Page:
Cook of the Month 
Sue Evans, Central Alabama EC

Sue Evans says when people taste her Collard Greens Soup, they agree it’s “a soup that hits your bones.”  Sue, who lives in Autaugaville and works in Montgomery as a payroll administrator, says her sister shared the recipe with her several years ago “and I probably added a few things to it.” The recipe calls for cubed ham steak, but you could also use pulled pork, she says. And fresh collard greens are listed, but you can also use the bagged frozen version if fresh collards aren’t available.  Sue says she has frozen batches of her soup without the potatoes, but has not canned any, for a simple reason: “There’s never enough left.” – Lenore Vickrey

Collard Greens Soup

1 ham steak, cubed

Collard Greens Soup
Collard Greens Soup

1 large yellow onion, diced

2 2-pound bags chopped and cleaned collard greens

4 russet potatoes, cubed

4 carrots, thinly sliced

2 cans navy beans, rinsed

2 32-ounce cans chicken broth

Brown the cubed ham steak. Sauté the diced onions in the same pan. Combine all ingredients in a large soup pot and simmer for one hour. Serve with cornbread croutons.

Sam’s Sweet Potato Chili

1 onion

1 bell pepper

1-2 teaspoons garlic (amount can be adjusted according to taste – I use more)

2 pounds ground turkey

Salt and pepper, to taste

1 teaspoon cumin

3 teaspoons red pepper flakes (amount can be adjusted according to taste)

2 pounds sweet potatoes, cubed

2 cans of kidney beans (light red or dark red)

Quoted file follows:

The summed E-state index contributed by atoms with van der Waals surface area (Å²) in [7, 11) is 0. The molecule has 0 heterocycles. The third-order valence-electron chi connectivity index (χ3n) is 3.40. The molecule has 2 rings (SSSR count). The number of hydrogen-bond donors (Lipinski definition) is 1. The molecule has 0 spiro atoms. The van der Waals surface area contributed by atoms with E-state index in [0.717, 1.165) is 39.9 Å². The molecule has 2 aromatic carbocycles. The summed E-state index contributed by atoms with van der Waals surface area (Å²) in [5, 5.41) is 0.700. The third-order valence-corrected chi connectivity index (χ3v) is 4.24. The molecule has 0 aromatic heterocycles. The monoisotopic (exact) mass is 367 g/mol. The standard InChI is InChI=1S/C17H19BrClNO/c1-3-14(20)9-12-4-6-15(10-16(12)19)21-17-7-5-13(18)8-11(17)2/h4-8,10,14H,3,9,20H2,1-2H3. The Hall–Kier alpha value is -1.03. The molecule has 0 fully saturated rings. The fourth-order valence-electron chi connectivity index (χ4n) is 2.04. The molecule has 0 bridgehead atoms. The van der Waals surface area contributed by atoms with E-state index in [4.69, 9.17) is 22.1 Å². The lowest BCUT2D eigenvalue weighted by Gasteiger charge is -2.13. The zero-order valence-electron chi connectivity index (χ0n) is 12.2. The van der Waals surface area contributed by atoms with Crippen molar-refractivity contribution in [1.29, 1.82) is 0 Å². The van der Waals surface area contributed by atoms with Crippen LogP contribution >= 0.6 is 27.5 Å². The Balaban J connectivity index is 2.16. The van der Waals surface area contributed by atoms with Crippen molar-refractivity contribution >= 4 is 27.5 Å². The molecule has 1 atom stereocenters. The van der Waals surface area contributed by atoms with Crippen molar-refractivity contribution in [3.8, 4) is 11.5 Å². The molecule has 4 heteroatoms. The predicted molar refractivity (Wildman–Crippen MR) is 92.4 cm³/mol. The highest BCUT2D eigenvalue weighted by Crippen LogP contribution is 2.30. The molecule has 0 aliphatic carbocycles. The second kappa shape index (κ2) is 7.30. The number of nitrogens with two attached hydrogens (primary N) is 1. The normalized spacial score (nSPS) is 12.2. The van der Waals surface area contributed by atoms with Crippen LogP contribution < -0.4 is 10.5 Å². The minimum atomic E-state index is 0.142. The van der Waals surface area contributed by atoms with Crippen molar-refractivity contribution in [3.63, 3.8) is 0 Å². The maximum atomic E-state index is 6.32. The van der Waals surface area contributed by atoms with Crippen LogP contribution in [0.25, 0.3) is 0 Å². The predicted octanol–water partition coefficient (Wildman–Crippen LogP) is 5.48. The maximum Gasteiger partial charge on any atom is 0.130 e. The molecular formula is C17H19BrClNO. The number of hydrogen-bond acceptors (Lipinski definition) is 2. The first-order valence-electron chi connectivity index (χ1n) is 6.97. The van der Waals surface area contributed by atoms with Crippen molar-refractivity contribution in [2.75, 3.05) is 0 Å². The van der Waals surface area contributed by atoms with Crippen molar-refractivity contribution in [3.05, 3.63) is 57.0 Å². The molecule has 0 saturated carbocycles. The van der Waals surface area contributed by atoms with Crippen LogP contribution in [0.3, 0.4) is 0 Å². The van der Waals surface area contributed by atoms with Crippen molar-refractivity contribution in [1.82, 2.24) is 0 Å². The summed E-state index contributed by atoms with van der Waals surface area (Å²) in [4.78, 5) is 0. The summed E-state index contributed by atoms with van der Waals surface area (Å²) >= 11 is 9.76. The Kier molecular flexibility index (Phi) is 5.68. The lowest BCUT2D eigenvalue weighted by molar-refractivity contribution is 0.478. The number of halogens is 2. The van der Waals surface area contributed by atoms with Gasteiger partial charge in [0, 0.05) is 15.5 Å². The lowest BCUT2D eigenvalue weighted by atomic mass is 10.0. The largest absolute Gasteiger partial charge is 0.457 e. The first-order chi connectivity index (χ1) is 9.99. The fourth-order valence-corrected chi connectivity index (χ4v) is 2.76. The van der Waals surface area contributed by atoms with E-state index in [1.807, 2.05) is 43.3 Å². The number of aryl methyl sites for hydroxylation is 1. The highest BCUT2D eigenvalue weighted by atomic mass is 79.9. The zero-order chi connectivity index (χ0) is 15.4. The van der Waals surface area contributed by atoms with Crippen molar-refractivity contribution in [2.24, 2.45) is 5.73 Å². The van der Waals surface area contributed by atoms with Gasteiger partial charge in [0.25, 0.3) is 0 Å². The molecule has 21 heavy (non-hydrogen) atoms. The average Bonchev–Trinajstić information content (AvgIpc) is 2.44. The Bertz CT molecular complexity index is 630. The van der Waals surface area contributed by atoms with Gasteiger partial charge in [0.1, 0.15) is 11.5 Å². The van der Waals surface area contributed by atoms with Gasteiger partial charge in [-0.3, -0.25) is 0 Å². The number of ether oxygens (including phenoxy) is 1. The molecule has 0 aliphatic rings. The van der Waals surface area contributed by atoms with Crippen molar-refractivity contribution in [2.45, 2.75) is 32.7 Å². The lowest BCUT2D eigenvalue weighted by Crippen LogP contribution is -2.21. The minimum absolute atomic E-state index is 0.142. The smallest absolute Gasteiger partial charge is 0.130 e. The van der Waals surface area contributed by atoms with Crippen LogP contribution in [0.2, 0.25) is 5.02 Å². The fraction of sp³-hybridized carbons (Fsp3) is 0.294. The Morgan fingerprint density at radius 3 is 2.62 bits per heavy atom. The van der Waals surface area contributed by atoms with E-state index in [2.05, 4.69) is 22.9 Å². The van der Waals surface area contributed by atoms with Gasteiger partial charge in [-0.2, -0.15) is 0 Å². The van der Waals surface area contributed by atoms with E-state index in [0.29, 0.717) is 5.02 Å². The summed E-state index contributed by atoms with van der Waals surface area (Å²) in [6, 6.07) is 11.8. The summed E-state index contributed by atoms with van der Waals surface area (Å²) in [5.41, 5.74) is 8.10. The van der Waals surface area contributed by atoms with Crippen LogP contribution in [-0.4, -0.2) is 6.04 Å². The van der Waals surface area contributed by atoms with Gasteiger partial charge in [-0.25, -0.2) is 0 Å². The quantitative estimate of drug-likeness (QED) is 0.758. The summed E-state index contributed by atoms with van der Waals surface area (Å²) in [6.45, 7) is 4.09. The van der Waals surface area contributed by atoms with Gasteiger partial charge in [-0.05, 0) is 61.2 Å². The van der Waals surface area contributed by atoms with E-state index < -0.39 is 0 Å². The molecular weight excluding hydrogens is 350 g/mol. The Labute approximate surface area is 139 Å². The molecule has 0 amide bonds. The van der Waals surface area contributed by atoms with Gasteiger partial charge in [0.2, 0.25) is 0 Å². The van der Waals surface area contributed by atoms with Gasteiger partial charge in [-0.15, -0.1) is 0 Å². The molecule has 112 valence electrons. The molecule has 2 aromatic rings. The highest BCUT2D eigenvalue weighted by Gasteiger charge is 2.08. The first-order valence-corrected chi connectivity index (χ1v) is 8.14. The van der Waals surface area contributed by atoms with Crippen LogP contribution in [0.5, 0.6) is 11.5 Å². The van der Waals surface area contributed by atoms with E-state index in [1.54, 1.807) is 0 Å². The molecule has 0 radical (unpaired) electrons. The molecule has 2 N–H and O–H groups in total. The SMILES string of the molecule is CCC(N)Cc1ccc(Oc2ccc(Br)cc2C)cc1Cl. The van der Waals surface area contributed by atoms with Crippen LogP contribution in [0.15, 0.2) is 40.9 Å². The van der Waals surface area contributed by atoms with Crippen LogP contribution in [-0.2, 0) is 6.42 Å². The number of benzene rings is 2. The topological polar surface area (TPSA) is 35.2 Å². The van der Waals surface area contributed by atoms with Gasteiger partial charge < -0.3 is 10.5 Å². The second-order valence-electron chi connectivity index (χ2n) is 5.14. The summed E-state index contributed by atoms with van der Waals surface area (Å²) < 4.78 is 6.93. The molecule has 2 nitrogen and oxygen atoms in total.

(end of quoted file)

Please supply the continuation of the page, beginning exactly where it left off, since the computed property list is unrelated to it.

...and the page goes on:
1 14.5-ounce can diced tomatoes

1 28-ounce can tomato sauce

1 28-ounce container beef broth

Sauté onion, bell pepper and garlic until tender and move to 6-quart slow cooker. Brown ground turkey and add salt and pepper before moving to slow cooker. Add cumin, red pepper flake, cubed sweet potatoes, kidney beans, diced tomatoes, tomato sauce and beef broth. Cook on low for 8 hours.

Deborah M. Miller Joe Wheeler EMC 

Crispy Roasted Old Bay Potatoes

6 – 8 medium red potatoes, boiled and cubed, skins on

2 tablespoons olive oil

1/2 cup chopped red onion

2 teaspoons Old Bay Seasoning

Salt and pepper, to taste

Shredded Parmesan cheese

Parsley for garnish

Preheat oven to 425 degrees F. Boil potatoes whole in salted water until a toothpick can go all of the way through. Do not over boil! (For this, I use my Instant Pot. I place whole potatoes in with 1 cup of water and salt the water well. Close the lid, seal the vent and pressure cook for 10 minutes. They come out perfect every time!)

   After potatoes have cooled, cube them to bite-size pieces. Spread in an even layer on a greased sheet pan with chopped onions. Drizzle with olive oil and mix well to distribute oil. Sprinkle with salt, pepper, Old Bay Seasoning and Parmesan cheese. Mix again lightly and spread back into a single layer.

   Bake in 425 degree oven for 25-30 minutes, stirring halfway through, until crispy and brown. Garnish with parsley and enjoy!

The Buttered Home

Hunter’s Stew

2-3 pounds venison roast (or beef chuck)

3 medium potatoes

3 medium onions

3 carrots

1 celery stalk

2 cups beef stock

1 envelope onion soup mix

1/2 teaspoon basil

1/2 teaspoon thyme

2 bay leaves

Cornstarch or flour and water for thickening

Salt and pepper, to taste

1 tablespoon dried parsley

Cut meat into 2-inch cubes and season with salt and pepper. Roughly chop potatoes, onions, carrots and celery into the desired size. Add meat, vegetables, beef stock, soup mix and basil, thyme and bay leaves to a slow cooker and cook on high heat for 1-hour and then low heat for 7-hours. The last 30 minutes of cooking thicken with flour/cornstarch and water. Taste for seasoning (salt and pepper), remove bay leaves and stir in parsley. Serve with French bread.

Lyman Faith Clarke-Washington EMC

Themes and Deadlines:

Eggs | January 1

Sugar-free/diabetic friendly | Feb. 5

Blueberries | March 5

Please send us your original recipes (developed  or adapted by you or family members.) Cook of the Month winners will receive $50, and may win “Cook of the Month” once per calendar year.